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Origin, Meaning and Family History of the Merton Name

This interesting surname is of English locational origin from some places e.g. Merton, in Devonshire, Norfolk and Oxfordshire, Marton in Cheshire, Lincolnshire, Shropshire and the North Riding of Yorkshire, Martin in Lancashire and Lincolnshire, etc. More common variations are: Meriton, Moerton, Mereton, Mearton, Mehrton, Meraton, Meerton, Mertton, Mertoni, Mertono.

The surname Merton first found in Devon, South London, Norfolk or Oxfordshire. The South London village is technically oldest as it records back to Saxon times when it was listed as Mertone in 967. The very first recording spelling of the family shown to be that of Adam de Mertuna, dated 1189, in the Liber Henrici de Soliaco. It was during the reign of King Richard 1, who was known as “Richard the Lionheart,” dated 1189-1199.  Surname all over the country became a necessity with the introduction of personal taxation.  It came to be known as Poll Tax in England.  Surnames all over the country began to develop with unique and shocking spelling varieties of the original one.

Some of the people with the name Merton who arrived in the United States in the 17th century included George Merton, aged 23, who arrived in St Christopher in 1635.  Margaret Merton, who arrived in Virginia in 1698.  Richard Merton who settled in Barbados in 1698. Some of the people with the surname Merton who arrived in the United States in the 19th century included William G. Merton, who landed in Philadelphia, Pennsylvania in 1876.

Merton Family Gift Ideas

Browse Merton family gift ideas and products below. If there are multiple coats of arms for this surname, you will see them at the top of this page and can click on the various coat of arms designs to apply them to the gift ideas below.

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Blazons & Genealogy Notes

1) (Merton, co. Devon; Margery Merton, of Merton, m. William le Moyne, living 11 Edward III., a.d. 1330; quartered by Holland, Earl of Kent and Duke of Exeter. Visit. Devon, 1620). (co. Lancaster). (Merton Sands; co. Chester; the heiress m. Glegg). Az. three bends ar.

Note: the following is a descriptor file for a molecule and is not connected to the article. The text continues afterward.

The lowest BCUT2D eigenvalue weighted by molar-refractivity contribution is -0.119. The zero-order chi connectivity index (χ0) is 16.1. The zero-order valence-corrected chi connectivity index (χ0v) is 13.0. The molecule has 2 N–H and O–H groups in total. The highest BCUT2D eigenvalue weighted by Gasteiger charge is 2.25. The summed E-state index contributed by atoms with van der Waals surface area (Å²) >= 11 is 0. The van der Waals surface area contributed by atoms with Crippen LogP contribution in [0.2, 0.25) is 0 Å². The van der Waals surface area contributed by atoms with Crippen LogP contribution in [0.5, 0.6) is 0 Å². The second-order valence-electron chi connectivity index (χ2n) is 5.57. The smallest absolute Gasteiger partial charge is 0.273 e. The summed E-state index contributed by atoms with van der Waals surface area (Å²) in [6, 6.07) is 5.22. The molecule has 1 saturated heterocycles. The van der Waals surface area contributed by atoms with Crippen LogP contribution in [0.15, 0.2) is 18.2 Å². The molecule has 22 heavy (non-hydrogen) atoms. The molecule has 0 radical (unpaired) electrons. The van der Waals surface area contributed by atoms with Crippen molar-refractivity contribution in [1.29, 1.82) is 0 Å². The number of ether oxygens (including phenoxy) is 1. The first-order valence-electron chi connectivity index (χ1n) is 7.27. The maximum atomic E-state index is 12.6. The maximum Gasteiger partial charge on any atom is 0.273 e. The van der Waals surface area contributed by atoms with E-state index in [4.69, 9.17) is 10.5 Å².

2) Same Arms, tinctures reversed.
3) Ar. three chevronels per pale az. and gu. Crest—A demi Moor brandishing a scymitar ppr.
4) Barry of six az. and or; another, Ar. three heathcocks sa. beaked and legged gu.
5) (Walter Merton Lord Chancellor of England, temp, Henry III., Bishop of Rochester, 1274-77, founder of Merton College, Oxford, 1274; arms in Merton College. Visit. Oxon.1574). Or, three chevronels per pale az. and gu.
6) (that Ilk). Ar. a chev. sa. betw. three torteaux.

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References   [ + ]

1. Boutell’s Heraldry, J.P. Brooke-Little, Warne, (revised Edition) London 1970, P 26
2. The Symbolisms of Heraldry, W. Cecil Wade, George Redway, London, 1898 P150
3. Understanding Signs & Symbols – Heraldry, S. Oliver & G. Croton, Quantum, London, 2013, P53
4. A Glossary of Terms used in British Heraldry, J.H. Parker, Oxford, 1847, P11
5. Boutell’s Heraldry, J.P. Brooke-Little, Warne, (revised Edition) London 1970, P 39-40
6. A Complete Guide to Heraldry, A.C. Fox-Davies, Bonanza (re-print of 1909 Edition), New York, 1978, P22
7. The Symbolisms of Heraldry, W. Cecil Wade, George Redway, London, 1898 P49
8. A Glossary of Terms used in British Heraldry, J.H. Parker, Oxford, 1894, Entry:Moor-cock
9. A Glossary of Terms used in British Heraldry, J.H. Parker, Oxford, 1894, Entry:Chevronel
10. A Complete Guide to Heraldry, A.C. Fox-Davies, Bonanza (re-print of 1909 Edition), New York, 1978, P124
11. The Symbolisms of Heraldry, W. Cecil Wade, George Redway, London, 1898 P45